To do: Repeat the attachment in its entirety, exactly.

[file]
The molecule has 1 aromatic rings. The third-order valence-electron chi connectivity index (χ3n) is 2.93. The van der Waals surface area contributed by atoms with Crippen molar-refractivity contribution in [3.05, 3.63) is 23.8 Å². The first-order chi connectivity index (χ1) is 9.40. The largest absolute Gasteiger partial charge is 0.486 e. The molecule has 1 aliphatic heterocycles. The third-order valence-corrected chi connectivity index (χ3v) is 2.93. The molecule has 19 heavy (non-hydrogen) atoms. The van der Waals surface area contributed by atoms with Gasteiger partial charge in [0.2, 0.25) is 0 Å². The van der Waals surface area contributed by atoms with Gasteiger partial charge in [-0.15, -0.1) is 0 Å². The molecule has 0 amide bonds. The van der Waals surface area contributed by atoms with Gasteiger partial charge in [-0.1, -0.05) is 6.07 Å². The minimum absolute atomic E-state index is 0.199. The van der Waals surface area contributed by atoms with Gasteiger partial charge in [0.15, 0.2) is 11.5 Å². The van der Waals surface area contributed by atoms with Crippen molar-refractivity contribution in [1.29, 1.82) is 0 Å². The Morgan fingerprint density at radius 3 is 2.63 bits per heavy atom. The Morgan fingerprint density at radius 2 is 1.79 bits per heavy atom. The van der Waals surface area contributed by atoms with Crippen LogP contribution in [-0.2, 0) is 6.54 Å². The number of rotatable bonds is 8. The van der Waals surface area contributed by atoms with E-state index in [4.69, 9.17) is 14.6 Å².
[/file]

The molecule has 1 aromatic rings. The third-order valence-electron chi connectivity index (χ3n) is 2.93. The van der Waals surface area contributed by atoms with Crippen molar-refractivity contribution in [3.05, 3.63) is 23.8 Å². The first-order chi connectivity index (χ1) is 9.40. The largest absolute Gasteiger partial charge is 0.486 e. The molecule has 1 aliphatic heterocycles. The third-order valence-corrected chi connectivity index (χ3v) is 2.93. The molecule has 19 heavy (non-hydrogen) atoms. The van der Waals surface area contributed by atoms with Gasteiger partial charge in [0.2, 0.25) is 0 Å². The van der Waals surface area contributed by atoms with Gasteiger partial charge in [-0.15, -0.1) is 0 Å². The molecule has 0 amide bonds. The van der Waals surface area contributed by atoms with Gasteiger partial charge in [-0.1, -0.05) is 6.07 Å². The minimum absolute atomic E-state index is 0.199. The van der Waals surface area contributed by atoms with Gasteiger partial charge in [0.15, 0.2) is 11.5 Å². The van der Waals surface area contributed by atoms with Crippen molar-refractivity contribution in [1.29, 1.82) is 0 Å². The Morgan fingerprint density at radius 3 is 2.63 bits per heavy atom. The Morgan fingerprint density at radius 2 is 1.79 bits per heavy atom. The van der Waals surface area contributed by atoms with Crippen LogP contribution in [-0.2, 0) is 6.54 Å². The number of rotatable bonds is 8. The van der Waals surface area contributed by atoms with E-state index in [4.69, 9.17) is 14.6 Å².